‘ ought I was dead for sure’
Worker recalls escape from Irving Oil explosion
First, Jonathan Wright heard a loud hissing.
Then he was thrown to the ground and turned to see a wall of orange, as ames surrounded him and several other workers after a massive explosion at the Irving Oil re nery in Saint John, N.B., on Monday morning.
e American contractor said his workspace was approximately 35 metres from the blast – and the only stairway out was blocked by ames.
“You could not see anything besides smoke and ames,” Wright said. “I thought we were done right there.”
Wright told his story Tuesday, as the re nery regrouped from the anksgiving Day explosion which shook the historic port city shortly after 10 a.m. local time and injured at least four workers.
Mayor Don Darling said Tuesday residents living near the re nery remain “very nervous,” even though the fiery incident had been stabilized.
He said the city’s large industrial base comes with risks and there needs to be a broader discussion about the interaction between residents and industry.
At the time of the explosion, there were as many as 3,000 workers on the site.
Wright, 43, an electronics technician from Florida, said he’s worked at re neries around the world for 11 years, but has never experienced anything like Monday’s drama.
“It was a (expletive) nightmare, I’ve never seen anything like that in my entire life,” Wright said in an interview on Tuesday. “I thought I was dead for sure.” Wright said he had to jump through high scaffolding and pipes several metres in the air to escape.
He didn’t realize his coworkers were behind him until after he was outside, and he thought they were likely killed.
Once he got outside, Wright left the premises after getting a ride with someone else who was about to pull out of the parking lot.
e Floridian said he feels lucky to have escaped, and lucky that neither he nor his coworkers were severely burned. He said he pulled muscles and sustained scrapes and cuts in the clamber to escape.
“It was just a blur getting out of there. I just never imagined jumping through all that stu , pipes and sca olding and stu . I just never thought that would happen to me, but you know, it did. I just can’t believe we weren’t burned.”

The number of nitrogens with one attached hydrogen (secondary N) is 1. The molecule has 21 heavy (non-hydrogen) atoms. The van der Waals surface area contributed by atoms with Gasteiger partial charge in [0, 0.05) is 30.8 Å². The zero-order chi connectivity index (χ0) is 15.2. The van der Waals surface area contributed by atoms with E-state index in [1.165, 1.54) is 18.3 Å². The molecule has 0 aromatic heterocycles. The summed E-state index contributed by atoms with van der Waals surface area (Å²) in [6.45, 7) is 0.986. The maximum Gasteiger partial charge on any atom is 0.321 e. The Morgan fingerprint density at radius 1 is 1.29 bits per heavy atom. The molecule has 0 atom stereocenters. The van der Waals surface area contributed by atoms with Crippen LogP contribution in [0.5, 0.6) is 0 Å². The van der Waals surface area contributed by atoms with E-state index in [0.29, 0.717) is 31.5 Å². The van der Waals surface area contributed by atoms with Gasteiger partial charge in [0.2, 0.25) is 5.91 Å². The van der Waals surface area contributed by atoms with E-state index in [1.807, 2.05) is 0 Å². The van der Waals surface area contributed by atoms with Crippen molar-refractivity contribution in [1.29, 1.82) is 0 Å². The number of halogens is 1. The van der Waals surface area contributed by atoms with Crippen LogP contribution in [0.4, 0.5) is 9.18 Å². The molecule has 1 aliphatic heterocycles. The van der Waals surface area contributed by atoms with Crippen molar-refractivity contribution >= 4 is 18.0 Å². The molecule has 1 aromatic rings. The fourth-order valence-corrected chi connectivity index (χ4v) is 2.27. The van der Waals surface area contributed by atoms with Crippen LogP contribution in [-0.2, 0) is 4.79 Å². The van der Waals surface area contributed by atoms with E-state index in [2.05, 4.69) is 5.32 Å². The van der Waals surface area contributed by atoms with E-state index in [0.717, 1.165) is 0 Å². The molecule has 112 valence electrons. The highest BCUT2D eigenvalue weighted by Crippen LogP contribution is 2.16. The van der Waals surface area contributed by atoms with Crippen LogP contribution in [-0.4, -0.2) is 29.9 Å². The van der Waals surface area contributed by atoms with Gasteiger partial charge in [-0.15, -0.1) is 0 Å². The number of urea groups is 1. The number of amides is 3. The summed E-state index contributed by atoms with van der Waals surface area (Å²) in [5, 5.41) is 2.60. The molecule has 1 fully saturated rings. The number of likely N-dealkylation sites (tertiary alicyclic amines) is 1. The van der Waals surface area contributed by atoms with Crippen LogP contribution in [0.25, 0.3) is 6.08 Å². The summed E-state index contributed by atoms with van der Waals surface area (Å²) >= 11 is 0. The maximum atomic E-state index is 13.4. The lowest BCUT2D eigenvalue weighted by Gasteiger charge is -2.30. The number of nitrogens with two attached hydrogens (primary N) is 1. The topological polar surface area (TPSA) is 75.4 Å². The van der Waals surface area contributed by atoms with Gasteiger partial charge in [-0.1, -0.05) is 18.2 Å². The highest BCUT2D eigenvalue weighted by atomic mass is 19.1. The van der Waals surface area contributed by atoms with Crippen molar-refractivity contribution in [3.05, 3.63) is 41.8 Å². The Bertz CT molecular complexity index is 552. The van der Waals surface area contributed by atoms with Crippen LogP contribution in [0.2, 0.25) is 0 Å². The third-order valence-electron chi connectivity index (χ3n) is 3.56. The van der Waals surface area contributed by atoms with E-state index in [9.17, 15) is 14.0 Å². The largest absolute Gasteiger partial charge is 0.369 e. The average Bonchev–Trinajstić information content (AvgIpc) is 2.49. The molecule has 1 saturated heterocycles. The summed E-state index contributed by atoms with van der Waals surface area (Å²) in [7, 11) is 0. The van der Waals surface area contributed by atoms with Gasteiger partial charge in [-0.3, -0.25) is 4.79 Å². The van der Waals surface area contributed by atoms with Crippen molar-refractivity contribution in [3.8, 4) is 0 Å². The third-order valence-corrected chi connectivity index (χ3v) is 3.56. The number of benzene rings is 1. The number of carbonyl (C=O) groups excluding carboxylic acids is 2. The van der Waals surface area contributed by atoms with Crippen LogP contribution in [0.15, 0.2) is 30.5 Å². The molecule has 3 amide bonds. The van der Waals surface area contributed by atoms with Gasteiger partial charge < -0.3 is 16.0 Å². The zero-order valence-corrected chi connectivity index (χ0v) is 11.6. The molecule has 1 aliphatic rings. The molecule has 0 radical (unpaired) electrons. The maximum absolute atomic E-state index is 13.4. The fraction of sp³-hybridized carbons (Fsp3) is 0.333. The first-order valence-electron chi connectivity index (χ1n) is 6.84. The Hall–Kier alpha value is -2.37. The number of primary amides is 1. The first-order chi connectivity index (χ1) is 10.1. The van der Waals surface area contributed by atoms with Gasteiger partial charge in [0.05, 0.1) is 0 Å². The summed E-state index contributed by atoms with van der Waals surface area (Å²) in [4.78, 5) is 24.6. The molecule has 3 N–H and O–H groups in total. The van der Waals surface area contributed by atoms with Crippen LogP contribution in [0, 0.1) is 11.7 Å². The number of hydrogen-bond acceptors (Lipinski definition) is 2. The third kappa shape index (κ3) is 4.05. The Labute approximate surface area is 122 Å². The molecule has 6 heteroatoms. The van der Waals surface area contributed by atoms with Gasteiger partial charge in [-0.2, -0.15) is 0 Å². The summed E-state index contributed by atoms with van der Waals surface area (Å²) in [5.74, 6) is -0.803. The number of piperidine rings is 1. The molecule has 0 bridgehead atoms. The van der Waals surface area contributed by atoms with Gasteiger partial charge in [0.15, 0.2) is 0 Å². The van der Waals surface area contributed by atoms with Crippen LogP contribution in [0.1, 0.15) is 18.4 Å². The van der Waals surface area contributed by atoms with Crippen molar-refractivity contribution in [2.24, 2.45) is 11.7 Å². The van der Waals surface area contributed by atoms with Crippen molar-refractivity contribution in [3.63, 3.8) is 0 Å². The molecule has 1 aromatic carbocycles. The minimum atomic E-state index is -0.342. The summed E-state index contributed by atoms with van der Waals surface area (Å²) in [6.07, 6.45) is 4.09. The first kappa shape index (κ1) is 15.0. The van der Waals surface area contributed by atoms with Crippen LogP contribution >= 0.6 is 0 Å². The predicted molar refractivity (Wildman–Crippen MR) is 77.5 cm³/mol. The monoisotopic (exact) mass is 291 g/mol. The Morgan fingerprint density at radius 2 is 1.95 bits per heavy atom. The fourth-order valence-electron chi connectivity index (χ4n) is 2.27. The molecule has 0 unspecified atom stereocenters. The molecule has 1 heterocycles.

Wright was ying home to Florida Wednesday, and said most of all, he is looking forward to hugging his kids and his ancee when he lands.
Irving Oil tweeted Tuesday that the site of the incident is “isolated and contained,” and said workers would be back to work on Tuesday evening.
Eric Brideau, assistant director of investigations with Worksafe NB, said Tuesday the investigation will focus on occupational health and safety issues.
“We want to nd the cause to make sure it doesn’t occur again â€¦ We can write orders or it can go all the way to a prosecution, that’s just a potential,” Brideau said.
“A re nery is a very complex piece of equipment and Irving as a contractor and owner of the business, they obviously have a very large responsibility to ensure the health and safety.”
Darling called the city’s emergency response to the explosion “fantastic,” but said the city needs to ensure it has proper plans in place to protect residents.
He said there will still be an extensive review of the city’s handling of the incident, including its communication with residents.
“We live in a world of almost instantaneous communication ... so I think communications need to be reviewed - and I think the relationship that we have with our industrial partners in our city needs to be reviewed as well,” he said, noting there have been other industrial accidents in the city.
“We have a very, very high concentration of industry here in Saint John and I think we’ve gone through a series of butane leaks and explosions and res and I think it has people very nervous and rightly so - we have to have that broader discussion about the interactions and interface between the city and the industrial players in our city.”
An Irving o cial told reporters Monday there had been a malfunction in the re nery’s diesel treating unit, where sulphur is removed from diesel fuel.
Irving’s website says the re nery produces more than 320,000 barrels of “ nished energy products” every day.
Flame and smoke erupts from the Irving Oil re nery in Saint John, N.B., on Monday following an explosion at the plant.